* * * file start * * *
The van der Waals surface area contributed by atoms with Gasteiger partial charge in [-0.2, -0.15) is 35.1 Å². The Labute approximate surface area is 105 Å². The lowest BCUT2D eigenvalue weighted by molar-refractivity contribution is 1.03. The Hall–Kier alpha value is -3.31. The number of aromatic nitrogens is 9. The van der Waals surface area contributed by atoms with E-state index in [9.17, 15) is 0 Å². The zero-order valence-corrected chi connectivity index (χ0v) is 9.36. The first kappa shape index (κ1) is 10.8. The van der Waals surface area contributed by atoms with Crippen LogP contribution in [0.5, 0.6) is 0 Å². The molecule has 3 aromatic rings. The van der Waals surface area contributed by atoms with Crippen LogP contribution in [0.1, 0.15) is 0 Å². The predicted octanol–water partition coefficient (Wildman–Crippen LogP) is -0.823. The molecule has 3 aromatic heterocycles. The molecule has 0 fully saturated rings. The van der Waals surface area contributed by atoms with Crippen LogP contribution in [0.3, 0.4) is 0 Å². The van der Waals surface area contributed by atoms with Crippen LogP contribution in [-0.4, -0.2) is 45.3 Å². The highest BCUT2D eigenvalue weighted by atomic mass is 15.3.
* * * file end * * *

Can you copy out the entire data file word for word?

The van der Waals surface area contributed by atoms with Gasteiger partial charge in [-0.2, -0.15) is 35.1 Å². The Labute approximate surface area is 105 Å². The lowest BCUT2D eigenvalue weighted by molar-refractivity contribution is 1.03. The Hall–Kier alpha value is -3.31. The number of aromatic nitrogens is 9. The van der Waals surface area contributed by atoms with E-state index in [9.17, 15) is 0 Å². The zero-order valence-corrected chi connectivity index (χ0v) is 9.36. The first kappa shape index (κ1) is 10.8. The van der Waals surface area contributed by atoms with Crippen LogP contribution in [0.5, 0.6) is 0 Å². The molecule has 3 aromatic rings. The van der Waals surface area contributed by atoms with Crippen LogP contribution in [0.1, 0.15) is 0 Å². The predicted octanol–water partition coefficient (Wildman–Crippen LogP) is -0.823. The molecule has 3 aromatic heterocycles. The molecule has 0 fully saturated rings. The van der Waals surface area contributed by atoms with Crippen LogP contribution in [0.3, 0.4) is 0 Å². The van der Waals surface area contributed by atoms with Crippen LogP contribution in [-0.4, -0.2) is 45.3 Å². The highest BCUT2D eigenvalue weighted by atomic mass is 15.3.